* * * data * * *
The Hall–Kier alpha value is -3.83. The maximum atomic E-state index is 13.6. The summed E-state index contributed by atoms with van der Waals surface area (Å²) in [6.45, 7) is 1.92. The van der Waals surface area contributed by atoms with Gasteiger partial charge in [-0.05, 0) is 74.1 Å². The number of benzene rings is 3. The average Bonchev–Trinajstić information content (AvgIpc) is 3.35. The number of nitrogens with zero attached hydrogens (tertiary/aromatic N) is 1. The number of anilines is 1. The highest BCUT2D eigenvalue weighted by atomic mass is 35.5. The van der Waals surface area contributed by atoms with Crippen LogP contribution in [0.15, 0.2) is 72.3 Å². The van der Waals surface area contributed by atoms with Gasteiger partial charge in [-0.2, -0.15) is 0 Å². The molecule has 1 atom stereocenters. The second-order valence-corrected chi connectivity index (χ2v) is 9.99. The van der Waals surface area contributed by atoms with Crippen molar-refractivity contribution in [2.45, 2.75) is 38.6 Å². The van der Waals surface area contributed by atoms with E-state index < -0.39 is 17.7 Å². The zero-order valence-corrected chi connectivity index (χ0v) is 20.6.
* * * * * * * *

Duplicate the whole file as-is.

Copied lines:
The Hall–Kier alpha value is -3.83. The maximum atomic E-state index is 13.6. The summed E-state index contributed by atoms with van der Waals surface area (Å²) in [6.45, 7) is 1.92. The van der Waals surface area contributed by atoms with Gasteiger partial charge in [-0.05, 0) is 74.1 Å². The number of benzene rings is 3. The average Bonchev–Trinajstić information content (AvgIpc) is 3.35. The number of nitrogens with zero attached hydrogens (tertiary/aromatic N) is 1. The number of anilines is 1. The highest BCUT2D eigenvalue weighted by atomic mass is 35.5. The van der Waals surface area contributed by atoms with Crippen LogP contribution in [0.15, 0.2) is 72.3 Å². The van der Waals surface area contributed by atoms with Gasteiger partial charge in [-0.2, -0.15) is 0 Å². The molecule has 1 atom stereocenters. The second-order valence-corrected chi connectivity index (χ2v) is 9.99. The van der Waals surface area contributed by atoms with Crippen molar-refractivity contribution in [2.45, 2.75) is 38.6 Å². The van der Waals surface area contributed by atoms with E-state index < -0.39 is 17.7 Å². The zero-order valence-corrected chi connectivity index (χ0v) is 20.6.